From CovEd to Classroom: a Q&A with Nathan Liang, MIT ‘21

3 min readOct 28, 2020


Interview conducted by Alair Zhao | October 27, 2020

Nathan Liang (he/him/his) is a senior at MIT studying Biological Engineering and Comparative Media Studies. He is from Orlando, FL, and currently works on the Coordinators Team of Coveducation. He loves all things dogs, movies, video games, and taiko-related. Next year, he will be serving as an instructor for Teach for America in Miami, FL.

Can you tell us a little bit about Teach For America?

TFA is a nonprofit with the mission to provide educational equity for all children. They look for leaders across America to train over a two-year commitment and grant them the experience to go on and impact education in their own way.

What impact do you want to make?

In the long run, I’m not actually sure. I know that I love working in the classroom, teaching students, and having a positive impact on them, empowering them beyond any stereotypes they might’ve had growing up.

What sort of experience from CovEd would you bring to your time in TFA?

I’ve seen how fast CovEd has grown and how quickly it became relevant to a lot of students across the country, which goes to show how much CovEd has impacted schooling. I think that perspective will be really important for my time in TFA.

Do you think being a part of CovEd reinforced or changed some of your values that contributed to your choice to join TFA?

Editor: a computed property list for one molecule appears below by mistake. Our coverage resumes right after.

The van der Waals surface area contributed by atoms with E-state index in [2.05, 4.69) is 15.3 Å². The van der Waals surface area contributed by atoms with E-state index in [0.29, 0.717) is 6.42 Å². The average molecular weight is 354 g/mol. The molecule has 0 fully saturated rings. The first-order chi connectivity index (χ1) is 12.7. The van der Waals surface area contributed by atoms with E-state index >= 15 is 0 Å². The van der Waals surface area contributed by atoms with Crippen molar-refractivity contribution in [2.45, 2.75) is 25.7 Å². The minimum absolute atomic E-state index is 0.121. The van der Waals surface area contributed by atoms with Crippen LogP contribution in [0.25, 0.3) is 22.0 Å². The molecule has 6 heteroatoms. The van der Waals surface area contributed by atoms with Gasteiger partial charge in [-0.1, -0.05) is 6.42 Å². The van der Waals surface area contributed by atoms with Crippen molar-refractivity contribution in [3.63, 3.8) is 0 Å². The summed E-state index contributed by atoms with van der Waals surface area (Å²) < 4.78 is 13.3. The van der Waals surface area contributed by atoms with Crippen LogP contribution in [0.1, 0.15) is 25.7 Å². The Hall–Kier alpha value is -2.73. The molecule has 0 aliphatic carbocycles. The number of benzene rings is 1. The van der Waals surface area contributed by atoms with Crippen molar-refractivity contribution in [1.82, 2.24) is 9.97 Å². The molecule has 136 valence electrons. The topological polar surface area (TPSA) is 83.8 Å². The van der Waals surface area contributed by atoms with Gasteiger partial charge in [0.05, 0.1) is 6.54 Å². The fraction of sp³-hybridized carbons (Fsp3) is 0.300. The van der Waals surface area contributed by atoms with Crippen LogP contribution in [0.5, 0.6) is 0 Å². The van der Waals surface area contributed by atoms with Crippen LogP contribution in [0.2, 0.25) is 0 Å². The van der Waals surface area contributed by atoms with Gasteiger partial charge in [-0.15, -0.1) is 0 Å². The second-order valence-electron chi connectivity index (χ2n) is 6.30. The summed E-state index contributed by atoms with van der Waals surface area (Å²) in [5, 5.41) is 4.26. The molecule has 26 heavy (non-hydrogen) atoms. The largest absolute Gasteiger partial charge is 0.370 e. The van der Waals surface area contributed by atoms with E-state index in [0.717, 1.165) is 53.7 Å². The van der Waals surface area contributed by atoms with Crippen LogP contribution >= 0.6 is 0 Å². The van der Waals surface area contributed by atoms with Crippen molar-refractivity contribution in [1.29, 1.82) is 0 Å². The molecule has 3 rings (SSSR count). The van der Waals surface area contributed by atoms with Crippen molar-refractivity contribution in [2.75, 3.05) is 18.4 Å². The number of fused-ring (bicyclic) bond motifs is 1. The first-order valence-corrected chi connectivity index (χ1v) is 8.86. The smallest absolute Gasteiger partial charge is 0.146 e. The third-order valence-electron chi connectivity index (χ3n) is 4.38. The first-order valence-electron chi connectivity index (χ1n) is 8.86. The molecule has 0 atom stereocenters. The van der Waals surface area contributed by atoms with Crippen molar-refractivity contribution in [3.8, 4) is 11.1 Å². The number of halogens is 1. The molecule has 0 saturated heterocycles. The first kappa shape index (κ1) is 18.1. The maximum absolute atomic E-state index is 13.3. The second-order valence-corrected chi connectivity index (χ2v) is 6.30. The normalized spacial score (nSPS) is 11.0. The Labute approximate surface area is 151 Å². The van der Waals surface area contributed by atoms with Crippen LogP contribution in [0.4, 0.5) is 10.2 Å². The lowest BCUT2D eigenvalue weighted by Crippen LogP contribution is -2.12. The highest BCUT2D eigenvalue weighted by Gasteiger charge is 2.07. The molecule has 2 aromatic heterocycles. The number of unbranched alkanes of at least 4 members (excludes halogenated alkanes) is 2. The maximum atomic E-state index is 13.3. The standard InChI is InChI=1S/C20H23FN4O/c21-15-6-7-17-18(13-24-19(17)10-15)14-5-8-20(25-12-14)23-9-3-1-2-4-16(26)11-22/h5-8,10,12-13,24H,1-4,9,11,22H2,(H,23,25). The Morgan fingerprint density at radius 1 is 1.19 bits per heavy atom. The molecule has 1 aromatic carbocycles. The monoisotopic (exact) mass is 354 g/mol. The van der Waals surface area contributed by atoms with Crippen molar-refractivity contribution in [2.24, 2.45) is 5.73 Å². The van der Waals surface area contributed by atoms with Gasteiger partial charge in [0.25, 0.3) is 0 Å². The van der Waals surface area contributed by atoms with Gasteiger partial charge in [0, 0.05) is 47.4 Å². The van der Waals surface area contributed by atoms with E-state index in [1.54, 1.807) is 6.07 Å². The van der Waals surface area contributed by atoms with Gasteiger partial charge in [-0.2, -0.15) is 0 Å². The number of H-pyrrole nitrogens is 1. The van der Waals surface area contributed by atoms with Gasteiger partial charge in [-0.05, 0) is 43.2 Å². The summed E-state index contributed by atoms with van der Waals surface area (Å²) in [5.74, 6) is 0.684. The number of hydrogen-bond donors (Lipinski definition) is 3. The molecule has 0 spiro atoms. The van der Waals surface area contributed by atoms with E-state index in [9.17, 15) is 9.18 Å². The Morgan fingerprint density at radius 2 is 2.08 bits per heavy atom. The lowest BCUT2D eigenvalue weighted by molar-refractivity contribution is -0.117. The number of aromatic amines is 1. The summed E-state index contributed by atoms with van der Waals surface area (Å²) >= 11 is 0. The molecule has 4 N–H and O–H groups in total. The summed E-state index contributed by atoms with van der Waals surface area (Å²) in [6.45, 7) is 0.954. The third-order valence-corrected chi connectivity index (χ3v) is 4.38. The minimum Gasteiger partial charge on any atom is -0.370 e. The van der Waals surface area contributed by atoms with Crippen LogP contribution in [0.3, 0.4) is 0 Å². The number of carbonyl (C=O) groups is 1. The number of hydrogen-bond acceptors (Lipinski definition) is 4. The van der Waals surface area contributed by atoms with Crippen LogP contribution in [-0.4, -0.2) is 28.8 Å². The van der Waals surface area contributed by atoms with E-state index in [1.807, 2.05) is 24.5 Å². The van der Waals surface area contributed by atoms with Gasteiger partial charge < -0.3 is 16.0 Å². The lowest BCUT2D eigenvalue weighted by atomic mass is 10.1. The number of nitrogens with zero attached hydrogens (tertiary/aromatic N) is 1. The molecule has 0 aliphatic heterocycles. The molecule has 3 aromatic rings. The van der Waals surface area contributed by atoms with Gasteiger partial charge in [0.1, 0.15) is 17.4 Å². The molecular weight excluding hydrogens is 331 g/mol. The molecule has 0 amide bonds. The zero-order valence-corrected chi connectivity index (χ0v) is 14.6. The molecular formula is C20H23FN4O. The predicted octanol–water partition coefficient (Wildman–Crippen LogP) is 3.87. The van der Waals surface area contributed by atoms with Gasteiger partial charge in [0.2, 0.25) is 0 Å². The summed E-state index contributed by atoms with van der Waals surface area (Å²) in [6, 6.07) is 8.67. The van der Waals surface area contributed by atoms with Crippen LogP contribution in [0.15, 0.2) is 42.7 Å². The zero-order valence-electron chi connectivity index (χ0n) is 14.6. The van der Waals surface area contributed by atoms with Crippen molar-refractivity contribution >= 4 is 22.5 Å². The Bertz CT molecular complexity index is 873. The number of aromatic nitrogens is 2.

I definitely think CovEd helped solidify my passion for teaching and helping bridge the gap between education equity and providing resources to students who otherwise wouldn’t have access to those resources in schools.

What other experiences have you had that will help you in TFA?

I was a TA for a class at MIT Interphase, a program that helps incoming minority freshmen ease into the MIT curriculum and the college experience over summer. I TA-ed for the Communications, Writing, and Identity class. Especially with everything that happened over summer, the identity part of the class was very important. We had a lot of discussion about diverse identity, race, and how the virus has been disproportionately impacting some people. Addressing these issues was really cool and interesting, I think.

Could you tell me about the application process for TFA?

Of course. I applied in the Early Round cycle due in April with a normal application, stuff like demographic information, and a statement of information, as well as a brief scenario question. They liked my written application, so I was scheduled for an interview, and about a week later I knew I was accepted. After I was accepted, I could preference regions I wanted to teach in. TFA has this convenient region comparison tool that compares the logistics of teaching and living in each region. Usually, we know our region by the end of May, but due to COVID, TFA didn’t have enough information to place some of us, so I didn’t know where I was teaching until the end of August.

Where will you be teaching?

I will be teaching in Miami, Florida. I picked Miami because I’m originally from Orlando, and it’s nice to be within driving distance from home.

Just a final, fun question, if you could describe yourself as an ice cream flavor, what would you be and why?

Oooh, I don’t know. I’m inclined to say cookie dough because it’s my favorite flavor. The bits of cookie dough are like pockets of surprises when you eat it, and when you get to know me, you get to know a bunch of cool surprises and tools and facts about me, I do have a lot of really random fun facts.




CovEd is a community of students and educators from universities across the U.S. who are interested in bridging the K-12 achievement gap (